# Interpolation of Polynomial

Let $f(x) = x^3 + 2x^2 + x + 1$. Find the polynomial of degree $2$ that interpolates the values of $f$ at $x = -1,0,1$.

I was able to do the an initial part of this problem (not written), but I don't really know how to meet the restriction that the polynomial has to be degree $2$. I've found the values of $f$ at the indicated points, but from there i'm not sure what to do.

You need to find $p(x)=ax^2+bx+c$ such that $p(-1,0,1)=f(-1,0,1)=(1,1,5)$. The system is therefore $$a-b+c=1$$ $$c=1$$ $$a+b+c=5$$ So $a=2,b=2,c=1$ and therefore $$p(x)=2x^2+2x+1$$

• Ah, that makes a lot of sense. Thanks! Commented Apr 14, 2014 at 18:09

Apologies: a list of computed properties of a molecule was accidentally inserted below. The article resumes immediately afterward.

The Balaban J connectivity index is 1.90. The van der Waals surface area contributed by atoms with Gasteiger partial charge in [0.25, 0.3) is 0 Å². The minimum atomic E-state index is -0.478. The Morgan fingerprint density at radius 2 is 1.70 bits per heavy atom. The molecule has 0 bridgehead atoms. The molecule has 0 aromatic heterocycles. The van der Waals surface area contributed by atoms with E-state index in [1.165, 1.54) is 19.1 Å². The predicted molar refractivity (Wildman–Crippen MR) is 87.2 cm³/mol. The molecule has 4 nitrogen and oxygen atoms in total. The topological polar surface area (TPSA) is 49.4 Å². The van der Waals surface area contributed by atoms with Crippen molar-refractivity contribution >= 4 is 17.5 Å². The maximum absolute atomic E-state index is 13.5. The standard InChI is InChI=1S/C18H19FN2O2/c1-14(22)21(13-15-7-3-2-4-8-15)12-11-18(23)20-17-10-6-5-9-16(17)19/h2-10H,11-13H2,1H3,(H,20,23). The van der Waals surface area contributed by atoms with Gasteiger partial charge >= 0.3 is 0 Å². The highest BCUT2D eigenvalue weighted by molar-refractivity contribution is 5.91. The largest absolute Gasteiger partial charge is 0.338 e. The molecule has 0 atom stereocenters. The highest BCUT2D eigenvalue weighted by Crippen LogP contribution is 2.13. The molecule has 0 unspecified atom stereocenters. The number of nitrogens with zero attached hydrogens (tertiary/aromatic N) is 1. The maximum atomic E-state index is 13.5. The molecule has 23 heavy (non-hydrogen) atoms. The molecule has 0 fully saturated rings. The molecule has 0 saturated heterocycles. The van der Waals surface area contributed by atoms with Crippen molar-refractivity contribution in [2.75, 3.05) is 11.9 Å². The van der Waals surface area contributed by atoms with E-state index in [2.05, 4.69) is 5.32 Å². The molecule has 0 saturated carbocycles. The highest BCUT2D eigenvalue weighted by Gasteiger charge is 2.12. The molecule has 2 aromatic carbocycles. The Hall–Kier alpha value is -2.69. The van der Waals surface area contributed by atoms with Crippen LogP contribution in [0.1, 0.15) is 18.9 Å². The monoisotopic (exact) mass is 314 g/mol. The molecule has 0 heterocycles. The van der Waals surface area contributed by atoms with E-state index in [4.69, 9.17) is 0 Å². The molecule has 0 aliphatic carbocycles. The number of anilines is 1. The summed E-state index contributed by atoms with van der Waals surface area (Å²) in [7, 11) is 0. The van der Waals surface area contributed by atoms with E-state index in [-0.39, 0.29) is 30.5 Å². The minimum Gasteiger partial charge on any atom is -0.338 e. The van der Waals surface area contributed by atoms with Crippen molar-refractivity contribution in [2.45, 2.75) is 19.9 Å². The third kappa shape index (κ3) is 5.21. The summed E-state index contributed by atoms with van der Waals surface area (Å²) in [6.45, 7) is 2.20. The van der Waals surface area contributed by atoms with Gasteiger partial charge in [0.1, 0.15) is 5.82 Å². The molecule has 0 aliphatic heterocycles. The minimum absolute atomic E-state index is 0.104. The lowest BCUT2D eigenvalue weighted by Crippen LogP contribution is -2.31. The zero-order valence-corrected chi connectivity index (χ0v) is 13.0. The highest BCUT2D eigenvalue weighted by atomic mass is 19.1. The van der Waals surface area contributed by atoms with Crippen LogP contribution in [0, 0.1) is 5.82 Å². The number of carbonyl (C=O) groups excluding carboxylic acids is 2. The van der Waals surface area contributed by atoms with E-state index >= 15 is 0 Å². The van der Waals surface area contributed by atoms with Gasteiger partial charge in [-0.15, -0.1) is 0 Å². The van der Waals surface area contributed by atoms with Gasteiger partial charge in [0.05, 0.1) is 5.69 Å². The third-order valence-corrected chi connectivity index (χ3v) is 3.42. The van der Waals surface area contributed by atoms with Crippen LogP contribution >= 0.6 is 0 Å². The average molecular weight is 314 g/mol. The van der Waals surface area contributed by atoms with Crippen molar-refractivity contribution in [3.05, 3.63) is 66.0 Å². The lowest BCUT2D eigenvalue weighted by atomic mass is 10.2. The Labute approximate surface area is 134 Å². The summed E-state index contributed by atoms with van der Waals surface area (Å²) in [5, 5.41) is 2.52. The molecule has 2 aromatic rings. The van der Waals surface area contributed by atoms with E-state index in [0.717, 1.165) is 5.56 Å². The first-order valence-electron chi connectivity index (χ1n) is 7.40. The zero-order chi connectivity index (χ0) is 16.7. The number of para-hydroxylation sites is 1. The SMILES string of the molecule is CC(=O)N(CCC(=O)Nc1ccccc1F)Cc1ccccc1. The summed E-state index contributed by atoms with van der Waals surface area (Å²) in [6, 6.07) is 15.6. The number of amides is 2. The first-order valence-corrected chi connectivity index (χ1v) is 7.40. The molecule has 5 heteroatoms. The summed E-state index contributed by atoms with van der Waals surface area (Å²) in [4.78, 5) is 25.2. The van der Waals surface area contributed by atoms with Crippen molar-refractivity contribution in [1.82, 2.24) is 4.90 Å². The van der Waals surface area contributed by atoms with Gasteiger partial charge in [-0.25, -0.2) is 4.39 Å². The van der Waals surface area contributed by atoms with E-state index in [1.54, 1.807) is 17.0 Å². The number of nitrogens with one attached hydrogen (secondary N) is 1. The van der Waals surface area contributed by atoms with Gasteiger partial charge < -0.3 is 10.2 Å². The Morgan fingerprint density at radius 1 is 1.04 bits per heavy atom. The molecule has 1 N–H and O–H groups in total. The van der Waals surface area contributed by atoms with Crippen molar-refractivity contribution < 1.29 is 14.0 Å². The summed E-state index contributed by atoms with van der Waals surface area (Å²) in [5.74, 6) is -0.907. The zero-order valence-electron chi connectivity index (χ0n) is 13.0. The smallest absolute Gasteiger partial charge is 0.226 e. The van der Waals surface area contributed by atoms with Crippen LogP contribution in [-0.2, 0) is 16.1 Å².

A polynomial of degree 2 is a function of the following form:

$P_2(x) = ax^2 + bx + c$

(degree 2 corresponds to the exponent of the highest monomial)

Wanting this polynomial to interpolate your function at $x_0$, means that $P_2(x_0) = f(x_0)$. This means you need to solve the following three equations for a,b and c:

$P_2(-1,0,1) = f(-1,0,1)$ which gives you the coefficients of the polynomial $P_2$ which interpoaltes the function $f(x)$ at the points $x = -1,0,1$.